Sunday 2.7.2016 New York Times Digest


1. Everything About Everything: David Foster Wallace’s Infinite Jest at 20

“As a novel about an ‘entertainment’ weaponized to enslave and destroy all who look upon it, Infinite Jest is the first great Internet novel. Yes, William Gibson and Neal Stephenson may have gotten there first with Neuromancer and Snow Crash, whose Matrix and Metaverse, respectively, more accurately surmised what the Internet would look and feel like. (Wallace, among other things, failed to anticipate the break from cartridge- and disc-based entertainment.) But Infinite Jest warned against the insidious virality of popular entertainment long before anyone but the most Delphic philosophers of technology. Sharing videos, binge-watching Netflix, the resultant neuro-pudding at the end of an epic gaming marathon, the perverse seduction of recording and devouring our most ordinary human thoughts on Facebook and Instagram — Wallace somehow knew all this was coming, and (as the man himself might have put it) it gave him the howling fantods.”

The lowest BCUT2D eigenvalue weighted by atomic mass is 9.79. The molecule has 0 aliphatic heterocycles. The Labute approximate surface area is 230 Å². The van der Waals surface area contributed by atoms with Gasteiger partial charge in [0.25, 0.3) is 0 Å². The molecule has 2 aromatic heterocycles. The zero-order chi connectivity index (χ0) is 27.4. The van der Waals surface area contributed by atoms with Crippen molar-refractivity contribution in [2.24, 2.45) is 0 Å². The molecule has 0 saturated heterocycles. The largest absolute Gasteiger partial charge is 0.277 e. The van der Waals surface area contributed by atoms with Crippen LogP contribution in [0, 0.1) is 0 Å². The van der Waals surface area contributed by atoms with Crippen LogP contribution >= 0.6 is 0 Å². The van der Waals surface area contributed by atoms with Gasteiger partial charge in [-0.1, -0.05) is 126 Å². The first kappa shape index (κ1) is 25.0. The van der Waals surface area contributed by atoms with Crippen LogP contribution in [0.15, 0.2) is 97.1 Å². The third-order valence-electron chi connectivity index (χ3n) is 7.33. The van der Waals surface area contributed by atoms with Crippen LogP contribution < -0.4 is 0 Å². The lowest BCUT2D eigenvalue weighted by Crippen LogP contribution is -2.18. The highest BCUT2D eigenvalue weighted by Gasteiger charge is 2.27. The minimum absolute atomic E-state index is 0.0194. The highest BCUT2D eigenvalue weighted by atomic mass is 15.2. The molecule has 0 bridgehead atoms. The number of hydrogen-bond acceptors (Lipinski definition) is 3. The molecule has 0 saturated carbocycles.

2. Wanted in China: More Male Teachers, to Make Boys Men

“Worried that a shortage of male teachers has produced a generation of timid, self-centered and effeminate boys, Chinese educators are working to reinforce traditional gender roles and values in the classroom.”

3. Courses in Manhood for African-American Boys

“Manhood Development is the flagship program of the Office of African American Male Achievement, the country’s first department within a public school district that specifically addresses the needs of its most vulnerable children: black boys, who have stubbornly remained at the bottom of nearly every academic indicator, including high school graduation rates in most states, according to the Schott Foundation for Public Education.”

4. The Lives and Lies of a Professional Impostor

“He has portrayed himself as a Scottish-born D.J., a Cambridge-trained thespian, a Special Forces officer and a professor at M.I.T. He has posed as executives from Microsoft, British Airways and Apple, always with a military background. He pretended to be a soldier seeking asylum in Canada to escape anti-Semitic attacks in the United States. He once maintained an Irish accent so well and for so long that his cellmate in an Indiana jail was convinced that he was an Irish mobster.”